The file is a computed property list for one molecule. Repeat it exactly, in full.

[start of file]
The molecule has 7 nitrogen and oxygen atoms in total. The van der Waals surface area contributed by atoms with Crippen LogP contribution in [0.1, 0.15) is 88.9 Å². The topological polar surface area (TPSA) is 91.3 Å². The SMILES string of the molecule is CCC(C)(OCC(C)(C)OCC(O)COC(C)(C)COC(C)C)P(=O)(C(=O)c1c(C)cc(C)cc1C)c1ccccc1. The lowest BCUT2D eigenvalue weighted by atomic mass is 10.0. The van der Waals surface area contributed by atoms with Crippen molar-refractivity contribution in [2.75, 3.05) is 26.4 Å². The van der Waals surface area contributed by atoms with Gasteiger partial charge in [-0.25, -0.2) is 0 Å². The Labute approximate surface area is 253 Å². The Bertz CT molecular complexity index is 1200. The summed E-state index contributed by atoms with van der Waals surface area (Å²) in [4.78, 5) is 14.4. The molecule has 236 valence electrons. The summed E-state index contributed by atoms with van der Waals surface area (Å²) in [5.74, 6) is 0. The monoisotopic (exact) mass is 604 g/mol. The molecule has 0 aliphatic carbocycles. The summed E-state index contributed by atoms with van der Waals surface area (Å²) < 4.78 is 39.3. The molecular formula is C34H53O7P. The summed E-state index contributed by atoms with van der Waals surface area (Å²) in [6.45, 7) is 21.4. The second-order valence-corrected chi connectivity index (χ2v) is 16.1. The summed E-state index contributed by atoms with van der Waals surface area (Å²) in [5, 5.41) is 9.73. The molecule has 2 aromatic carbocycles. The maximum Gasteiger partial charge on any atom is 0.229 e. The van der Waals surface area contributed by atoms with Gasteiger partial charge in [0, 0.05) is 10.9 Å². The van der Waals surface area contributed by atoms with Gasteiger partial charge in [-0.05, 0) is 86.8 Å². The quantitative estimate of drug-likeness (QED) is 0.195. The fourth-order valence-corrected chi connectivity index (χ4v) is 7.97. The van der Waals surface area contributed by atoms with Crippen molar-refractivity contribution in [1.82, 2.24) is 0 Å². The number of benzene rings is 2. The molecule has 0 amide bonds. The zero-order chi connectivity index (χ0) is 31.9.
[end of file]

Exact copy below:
The molecule has 7 nitrogen and oxygen atoms in total. The van der Waals surface area contributed by atoms with Crippen LogP contribution in [0.1, 0.15) is 88.9 Å². The topological polar surface area (TPSA) is 91.3 Å². The SMILES string of the molecule is CCC(C)(OCC(C)(C)OCC(O)COC(C)(C)COC(C)C)P(=O)(C(=O)c1c(C)cc(C)cc1C)c1ccccc1. The lowest BCUT2D eigenvalue weighted by atomic mass is 10.0. The van der Waals surface area contributed by atoms with Crippen molar-refractivity contribution in [2.75, 3.05) is 26.4 Å². The van der Waals surface area contributed by atoms with Gasteiger partial charge in [-0.25, -0.2) is 0 Å². The Labute approximate surface area is 253 Å². The Bertz CT molecular complexity index is 1200. The summed E-state index contributed by atoms with van der Waals surface area (Å²) in [4.78, 5) is 14.4. The molecule has 236 valence electrons. The summed E-state index contributed by atoms with van der Waals surface area (Å²) in [5.74, 6) is 0. The monoisotopic (exact) mass is 604 g/mol. The molecule has 0 aliphatic carbocycles. The summed E-state index contributed by atoms with van der Waals surface area (Å²) < 4.78 is 39.3. The molecular formula is C34H53O7P. The summed E-state index contributed by atoms with van der Waals surface area (Å²) in [6.45, 7) is 21.4. The second-order valence-corrected chi connectivity index (χ2v) is 16.1. The summed E-state index contributed by atoms with van der Waals surface area (Å²) in [5, 5.41) is 9.73. The molecule has 2 aromatic carbocycles. The maximum Gasteiger partial charge on any atom is 0.229 e. The van der Waals surface area contributed by atoms with Gasteiger partial charge in [0, 0.05) is 10.9 Å². The van der Waals surface area contributed by atoms with Gasteiger partial charge in [-0.05, 0) is 86.8 Å². The quantitative estimate of drug-likeness (QED) is 0.195. The fourth-order valence-corrected chi connectivity index (χ4v) is 7.97. The van der Waals surface area contributed by atoms with Crippen molar-refractivity contribution in [1.82, 2.24) is 0 Å². The number of benzene rings is 2. The molecule has 0 amide bonds. The zero-order chi connectivity index (χ0) is 31.9.